The solid state conversion to the power supply module has already been completed. The rectifier installed inside is "green" military grade with military numbers stamped on it and it's been "professionally" wired and mounted to the chassis. The old tube rectifier holes in the power supply have been plugged and the entire solid state conversion looks far too professional to be anything else but a depot repair service job.

    I also have an "original" copy of the R390A manual. It is not a reprint, but 100% original. The only place an original manual for an R390A would come from is a service depot. This also suggests the rig was stored inside a building along with the manual which is in the same physical condition as the R390A itself.

    So moving along I powered up the R30A hooked up an antenna and my 600 ohm headphones to the phone jack on the front panel. I tuned it into to listen to WWV. I noticed the the frequency display was right on the money. Then I tuned around and heard brother Stair :) Put it on 40m and played with the BFO on SSB signals and listened to a few DX'ers calling CQ. So it seemed like it worked. :)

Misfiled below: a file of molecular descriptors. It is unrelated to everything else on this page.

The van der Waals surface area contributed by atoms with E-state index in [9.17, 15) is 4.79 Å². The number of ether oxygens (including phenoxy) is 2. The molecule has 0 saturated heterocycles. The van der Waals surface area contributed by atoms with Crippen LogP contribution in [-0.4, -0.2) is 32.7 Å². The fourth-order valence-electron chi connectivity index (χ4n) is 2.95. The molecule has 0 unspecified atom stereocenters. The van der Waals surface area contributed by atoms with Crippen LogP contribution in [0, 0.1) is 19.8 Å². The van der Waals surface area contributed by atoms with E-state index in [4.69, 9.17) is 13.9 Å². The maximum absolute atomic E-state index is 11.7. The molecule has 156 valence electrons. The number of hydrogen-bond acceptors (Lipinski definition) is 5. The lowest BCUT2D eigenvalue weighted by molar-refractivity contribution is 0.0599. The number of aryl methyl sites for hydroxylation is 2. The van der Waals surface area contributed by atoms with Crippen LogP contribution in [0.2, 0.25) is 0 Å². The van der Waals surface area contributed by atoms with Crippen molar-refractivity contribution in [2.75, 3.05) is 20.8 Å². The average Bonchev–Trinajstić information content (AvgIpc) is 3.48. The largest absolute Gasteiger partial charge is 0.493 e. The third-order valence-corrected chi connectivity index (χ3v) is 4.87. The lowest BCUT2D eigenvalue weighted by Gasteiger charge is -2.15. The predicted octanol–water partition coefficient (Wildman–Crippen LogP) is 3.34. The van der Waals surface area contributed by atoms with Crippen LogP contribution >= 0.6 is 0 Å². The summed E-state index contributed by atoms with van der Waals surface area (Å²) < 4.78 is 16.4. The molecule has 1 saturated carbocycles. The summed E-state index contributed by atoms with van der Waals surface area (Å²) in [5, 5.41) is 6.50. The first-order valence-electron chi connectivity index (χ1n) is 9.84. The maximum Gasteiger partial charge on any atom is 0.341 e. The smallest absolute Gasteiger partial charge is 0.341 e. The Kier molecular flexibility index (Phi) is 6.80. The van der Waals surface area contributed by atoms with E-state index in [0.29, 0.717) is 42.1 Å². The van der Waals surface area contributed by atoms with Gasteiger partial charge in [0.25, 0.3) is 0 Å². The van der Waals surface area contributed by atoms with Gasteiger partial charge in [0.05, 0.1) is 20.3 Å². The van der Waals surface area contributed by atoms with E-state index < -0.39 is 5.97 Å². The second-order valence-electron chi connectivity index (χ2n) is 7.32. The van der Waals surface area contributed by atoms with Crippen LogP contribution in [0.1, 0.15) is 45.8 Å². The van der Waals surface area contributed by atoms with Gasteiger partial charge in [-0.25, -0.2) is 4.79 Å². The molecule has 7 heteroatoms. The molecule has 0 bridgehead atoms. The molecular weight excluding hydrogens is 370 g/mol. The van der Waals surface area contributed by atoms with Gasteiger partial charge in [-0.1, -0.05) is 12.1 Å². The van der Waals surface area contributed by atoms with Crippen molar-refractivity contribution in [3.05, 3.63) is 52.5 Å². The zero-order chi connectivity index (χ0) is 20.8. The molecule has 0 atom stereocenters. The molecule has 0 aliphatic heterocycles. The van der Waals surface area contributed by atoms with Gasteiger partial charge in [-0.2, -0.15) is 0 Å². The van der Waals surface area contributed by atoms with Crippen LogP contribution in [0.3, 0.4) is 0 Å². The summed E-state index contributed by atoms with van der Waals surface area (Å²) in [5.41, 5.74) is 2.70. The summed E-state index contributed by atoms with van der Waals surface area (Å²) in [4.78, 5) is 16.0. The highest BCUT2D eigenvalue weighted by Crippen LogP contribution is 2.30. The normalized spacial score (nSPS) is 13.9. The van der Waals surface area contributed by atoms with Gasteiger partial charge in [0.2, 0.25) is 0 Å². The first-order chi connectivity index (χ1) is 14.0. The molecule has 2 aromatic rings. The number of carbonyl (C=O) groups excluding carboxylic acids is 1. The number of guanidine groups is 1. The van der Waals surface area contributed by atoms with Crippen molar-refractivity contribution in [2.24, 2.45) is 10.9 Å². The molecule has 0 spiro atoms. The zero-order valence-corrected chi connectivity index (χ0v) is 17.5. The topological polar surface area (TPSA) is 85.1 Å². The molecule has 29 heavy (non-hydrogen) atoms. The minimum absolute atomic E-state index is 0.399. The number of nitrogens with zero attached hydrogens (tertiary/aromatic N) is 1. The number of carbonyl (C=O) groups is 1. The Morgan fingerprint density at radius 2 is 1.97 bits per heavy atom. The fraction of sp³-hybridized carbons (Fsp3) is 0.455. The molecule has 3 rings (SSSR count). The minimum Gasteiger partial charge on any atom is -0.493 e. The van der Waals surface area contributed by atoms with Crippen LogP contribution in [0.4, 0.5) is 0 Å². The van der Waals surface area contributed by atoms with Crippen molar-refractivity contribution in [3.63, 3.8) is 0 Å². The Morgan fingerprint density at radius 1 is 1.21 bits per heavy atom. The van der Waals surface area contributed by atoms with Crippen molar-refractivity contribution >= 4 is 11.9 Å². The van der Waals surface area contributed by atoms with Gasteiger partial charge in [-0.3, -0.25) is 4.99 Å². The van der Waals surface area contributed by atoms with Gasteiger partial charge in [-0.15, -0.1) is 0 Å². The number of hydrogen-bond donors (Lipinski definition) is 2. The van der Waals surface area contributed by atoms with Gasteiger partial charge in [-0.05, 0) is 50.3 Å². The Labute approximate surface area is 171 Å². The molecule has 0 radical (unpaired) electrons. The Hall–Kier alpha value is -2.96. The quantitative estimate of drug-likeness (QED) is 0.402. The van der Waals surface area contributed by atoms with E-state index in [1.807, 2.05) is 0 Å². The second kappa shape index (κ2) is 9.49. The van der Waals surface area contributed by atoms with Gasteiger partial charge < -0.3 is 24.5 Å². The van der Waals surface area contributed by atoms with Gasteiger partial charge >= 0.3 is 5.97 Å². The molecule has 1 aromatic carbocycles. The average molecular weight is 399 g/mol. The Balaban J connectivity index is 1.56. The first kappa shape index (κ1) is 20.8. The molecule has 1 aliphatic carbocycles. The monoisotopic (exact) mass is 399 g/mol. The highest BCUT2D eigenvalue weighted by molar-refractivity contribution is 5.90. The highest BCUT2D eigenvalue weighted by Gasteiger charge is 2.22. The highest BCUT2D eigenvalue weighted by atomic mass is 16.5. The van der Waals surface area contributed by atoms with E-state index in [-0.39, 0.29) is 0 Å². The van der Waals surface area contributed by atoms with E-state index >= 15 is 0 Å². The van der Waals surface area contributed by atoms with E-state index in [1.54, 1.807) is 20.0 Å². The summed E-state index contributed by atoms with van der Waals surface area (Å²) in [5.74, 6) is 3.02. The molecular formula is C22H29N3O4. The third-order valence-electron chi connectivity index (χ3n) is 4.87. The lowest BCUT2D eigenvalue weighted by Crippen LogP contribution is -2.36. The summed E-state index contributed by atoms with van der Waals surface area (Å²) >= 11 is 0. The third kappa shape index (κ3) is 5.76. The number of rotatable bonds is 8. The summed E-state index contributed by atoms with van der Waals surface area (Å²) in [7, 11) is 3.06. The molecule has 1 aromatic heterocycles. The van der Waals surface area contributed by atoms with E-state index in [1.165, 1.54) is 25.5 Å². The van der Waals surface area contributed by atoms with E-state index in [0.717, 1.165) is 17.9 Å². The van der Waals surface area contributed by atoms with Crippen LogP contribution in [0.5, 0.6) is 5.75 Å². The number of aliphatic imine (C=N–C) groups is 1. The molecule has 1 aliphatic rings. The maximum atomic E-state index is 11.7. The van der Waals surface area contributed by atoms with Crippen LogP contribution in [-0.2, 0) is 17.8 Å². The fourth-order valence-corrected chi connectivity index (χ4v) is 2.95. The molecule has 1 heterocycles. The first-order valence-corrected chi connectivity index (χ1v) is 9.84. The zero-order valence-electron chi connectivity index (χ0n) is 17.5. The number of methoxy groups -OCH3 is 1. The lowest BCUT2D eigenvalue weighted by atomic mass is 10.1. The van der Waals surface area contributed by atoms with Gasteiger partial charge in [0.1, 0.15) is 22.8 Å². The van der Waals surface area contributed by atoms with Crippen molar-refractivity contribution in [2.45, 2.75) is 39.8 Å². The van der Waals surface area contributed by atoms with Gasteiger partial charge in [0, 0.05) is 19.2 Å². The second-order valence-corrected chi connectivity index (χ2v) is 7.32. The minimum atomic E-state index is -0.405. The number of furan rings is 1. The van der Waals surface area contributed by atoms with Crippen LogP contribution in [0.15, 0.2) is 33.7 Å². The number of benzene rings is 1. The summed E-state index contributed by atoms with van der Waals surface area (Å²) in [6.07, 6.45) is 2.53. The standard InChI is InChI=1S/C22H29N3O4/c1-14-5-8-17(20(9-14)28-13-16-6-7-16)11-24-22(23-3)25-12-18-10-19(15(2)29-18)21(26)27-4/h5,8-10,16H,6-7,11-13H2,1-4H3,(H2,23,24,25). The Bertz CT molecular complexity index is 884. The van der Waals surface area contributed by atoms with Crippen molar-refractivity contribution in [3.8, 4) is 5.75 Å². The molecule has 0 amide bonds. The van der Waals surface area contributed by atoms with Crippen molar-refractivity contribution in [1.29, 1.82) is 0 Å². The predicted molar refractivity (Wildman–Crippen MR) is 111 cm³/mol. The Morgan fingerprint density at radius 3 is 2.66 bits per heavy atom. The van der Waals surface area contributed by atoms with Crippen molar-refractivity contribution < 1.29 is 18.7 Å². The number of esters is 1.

However after a few minutes a "hum" was noticed in my headphones. I tapped on the power supply caps with my wooden dowel stick and this would make the hum disappear and come back again. So it was evident the power supply caps must be leaking and in need of replacement.

    Of course they are probably quite old and need replaced anyways. If you don't do anything else with your R390A, at the very least you should rebuild the power supply caps.

    So let's get started rebuilding the power supply caps shall we? .:)

    These caps are located on the AF chassis on the bottom of the rig. Marked on the AF module as C 606 and C 603.

    R390a caps_zpsgys3uf7f.jpg
     
    Last edited: Dec 4, 2017
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  2. KC8VWM

    KC8VWM Ham Member QRZ Page